Must Dive Destinations

Published by davonhui on

The ocean covers more than 70 percent of the surface of our planet, which makes us think about what’s going on below the surface–there’s a whole world under there that most of us will never even have the chance to explore. By learning scuba diving, exploring the ocean is becoming easier and more accessible than ever and you own the other two-thirds of the earth. SightEcho is bringing to you the top 5 must dive destinations in the world.

1. Bonaire

Bonaire has been a destination that’s captivated divers for decades. Pick almost any section of the island and there’s somewhere to submerge — almost all of it accessible 24/7, thanks to the island’s place as the world’s premier shore-diving location. With 100 feet of visibility year-round, 86 marked dive sites, more than 469 species of fish including reef squids, seahorses, peacock flounders, queen parrotfish, blue parrotfish, ocean triggerfish, and plenty of soft and stony coral to explore, diving in Bonaire doesn’t get old, which is exactly why divers like returning to this small, easy-going island. It’s hard to think of a place that makes the dive life look better than Bonaire.

The dive sites not to miss: Salt Pier, Alice in the Wonderland

2. Yongala, Australia

The Yongala is a shipwreck off the coast of Queensland. Full of life you may see manta rays, sea snakes, octopuses, turtles, bull sharks, tiger sharks, clouds of fish and spectacular coral. Escape the crowds and immerse yourself in an experience offered nowhere else on the Great Barrier Reef. Yongala Dive take dive enthusiasts from across the globe on an ‘Adventure’ dive trip to one of the best dives on the planet, the famous Yongala shipwreck. The Yongala sank during a cyclone in 1911 killing 122 people, a racehorse called Moonshine and a red Lincolnshire bull. This is a diving experience for those with a sense of adventure, a passion to explore, to learn about the tragic history and to witness marine life matched by few other places on the face of this planet.

3. The Similan Islands, Thailand

The Similan’s are undoubtedly famous in diving circles. They offer the best of Thailand’s diving. All neatly parceled up around their nine islands. Best enjoyed by liveaboard, you can dive in magnificent, clear waters and spot manta rays and whale sharks. These islands are famous for diving and names like Koh Bon and Koh Tachai bring images of manta rays to the minds of divers. Turtles come to the islands shores to lay their eggs and, as such, many islands are off limits to visitors.

4. French Polynesia

Wherever you go throughout French Polynesia, from the low-lying coral atolls of the Tuamotus to the steep green mountains and waterfalls of the Society Islands, you are never going to be far from some spectacular diving. The narrow channels and passes leading to the inner lagoons from the open ocean teem with life. Marine creatures cluster near these focal points and make the most of the bounty the current brings. In some spots, divers can legitimately expect to see literally hundreds of fish and other marine species as they drift through the underwater canyons. Topside, there’s no better place on earth to snorkel in the sun-dappled shallows or enjoy a well earned rest for a few hours on one of the many stunning beaches.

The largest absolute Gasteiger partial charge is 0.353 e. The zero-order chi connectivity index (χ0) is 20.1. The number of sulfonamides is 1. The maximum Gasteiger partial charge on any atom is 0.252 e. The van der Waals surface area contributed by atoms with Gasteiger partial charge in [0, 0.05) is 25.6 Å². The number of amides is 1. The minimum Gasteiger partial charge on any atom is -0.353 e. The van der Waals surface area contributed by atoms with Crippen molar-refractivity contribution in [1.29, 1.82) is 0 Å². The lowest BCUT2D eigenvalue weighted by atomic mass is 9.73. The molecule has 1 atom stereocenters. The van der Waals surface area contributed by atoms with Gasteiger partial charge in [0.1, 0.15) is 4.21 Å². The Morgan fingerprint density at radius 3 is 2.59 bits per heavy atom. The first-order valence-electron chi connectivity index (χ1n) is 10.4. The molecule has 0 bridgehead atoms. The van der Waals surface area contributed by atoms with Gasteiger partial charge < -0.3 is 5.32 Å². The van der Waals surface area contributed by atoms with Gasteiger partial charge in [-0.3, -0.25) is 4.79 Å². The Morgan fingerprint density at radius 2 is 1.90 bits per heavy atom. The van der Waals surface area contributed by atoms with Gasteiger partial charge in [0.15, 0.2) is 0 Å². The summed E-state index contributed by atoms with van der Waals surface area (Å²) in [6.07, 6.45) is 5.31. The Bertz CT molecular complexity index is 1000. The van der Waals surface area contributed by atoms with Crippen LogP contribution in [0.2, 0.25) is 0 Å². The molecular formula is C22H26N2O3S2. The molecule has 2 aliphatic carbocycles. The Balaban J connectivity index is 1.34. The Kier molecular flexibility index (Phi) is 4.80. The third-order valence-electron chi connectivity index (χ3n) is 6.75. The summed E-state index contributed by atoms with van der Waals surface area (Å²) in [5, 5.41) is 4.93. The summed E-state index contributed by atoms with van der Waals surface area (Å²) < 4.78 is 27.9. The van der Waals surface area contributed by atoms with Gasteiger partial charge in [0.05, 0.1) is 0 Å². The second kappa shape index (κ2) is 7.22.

Of the 118 islands of French Polynesia, 11 currently boast diving centers. Head to Moorea to dive with sharks. You can see reef sharks and lemon sharks here. Bora Bora has a breathtaking lagoon where you can swim alongside manta rays and sharks on a coral wall. There are reefs completely encircling the island, so there is no shortage of dives to partake in. Taotoi has a fun-filled Stingray World, and drift divers will want to make Rangiroa their first stop. Here the Tiputa and Avatoru Passes will blow you away, literally. Barracudas and sharks school here, paying you little head as you drift past them.

5. Tulum, Mexico
With access to both inland and sea dives, Tulum’s diving scene is a unique mix of cenotes and reefs. Just offshore of Tulum, exists the Sian Ka’an Biosphere Reserve. Most of this area is inaccessible, but some local operators have permits to dive these untouched sections of the Mesoamerican Barrier Reef. Outside of the Biosphere Reserve, 7 other reef sites allow guests to get up close and personal with the area’s biodiversity. These can be accessed by a short speedboat ride from town.
To the west of Tulum, the very best cenotes lie within a few minutes drive. Approximately 10 of these are dived on a regular basis. Many require tec diving experience, but a few are easy enough for beginners and offer a fantastic introduction to cave diving. To blow bubbles in a cenote, you’ll need to do a little heavy lifting. Entry to the water is often down several steps.

These are our top 5 dive spots! What are yours? Let us know if you’ve taken a dive in any of these spots and your incredible diving experience. So whether you’re thinking about taking the plunge into diving or have been diving for years, these 5 destinations should be on your diving bucket list, because frankly, they’re all to DI(v)E-for.

We are SightEcho, a startup that is building the world’s first smart diving mask with a transparent heads-up display which display information like depth and NDL in your line of sight. If you want to know more, subscribe to www.sightecho.com or talk to us on Facebook.